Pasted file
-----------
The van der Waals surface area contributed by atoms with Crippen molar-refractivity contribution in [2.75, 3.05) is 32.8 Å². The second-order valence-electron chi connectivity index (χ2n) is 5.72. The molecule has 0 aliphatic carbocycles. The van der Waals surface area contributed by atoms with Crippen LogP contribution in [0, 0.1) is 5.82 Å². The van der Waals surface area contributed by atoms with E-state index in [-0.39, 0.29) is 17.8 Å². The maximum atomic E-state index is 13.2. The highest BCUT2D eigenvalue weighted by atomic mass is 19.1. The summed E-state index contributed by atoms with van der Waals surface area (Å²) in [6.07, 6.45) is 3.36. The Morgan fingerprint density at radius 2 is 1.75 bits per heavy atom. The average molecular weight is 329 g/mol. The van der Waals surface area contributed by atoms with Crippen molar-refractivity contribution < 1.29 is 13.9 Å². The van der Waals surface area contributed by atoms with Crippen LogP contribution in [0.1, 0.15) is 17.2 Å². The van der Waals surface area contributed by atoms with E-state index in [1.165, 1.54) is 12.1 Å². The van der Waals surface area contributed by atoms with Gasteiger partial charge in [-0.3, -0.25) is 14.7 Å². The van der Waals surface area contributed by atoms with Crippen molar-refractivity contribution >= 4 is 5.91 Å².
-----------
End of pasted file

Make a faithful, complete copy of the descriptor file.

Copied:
The van der Waals surface area contributed by atoms with Crippen molar-refractivity contribution in [2.75, 3.05) is 32.8 Å². The second-order valence-electron chi connectivity index (χ2n) is 5.72. The molecule has 0 aliphatic carbocycles. The van der Waals surface area contributed by atoms with Crippen LogP contribution in [0, 0.1) is 5.82 Å². The van der Waals surface area contributed by atoms with E-state index in [-0.39, 0.29) is 17.8 Å². The maximum atomic E-state index is 13.2. The highest BCUT2D eigenvalue weighted by atomic mass is 19.1. The summed E-state index contributed by atoms with van der Waals surface area (Å²) in [6.07, 6.45) is 3.36. The Morgan fingerprint density at radius 2 is 1.75 bits per heavy atom. The average molecular weight is 329 g/mol. The van der Waals surface area contributed by atoms with Crippen molar-refractivity contribution < 1.29 is 13.9 Å². The van der Waals surface area contributed by atoms with Crippen LogP contribution in [0.1, 0.15) is 17.2 Å². The van der Waals surface area contributed by atoms with E-state index in [1.165, 1.54) is 12.1 Å². The van der Waals surface area contributed by atoms with Gasteiger partial charge in [-0.3, -0.25) is 14.7 Å². The van der Waals surface area contributed by atoms with Crippen molar-refractivity contribution >= 4 is 5.91 Å².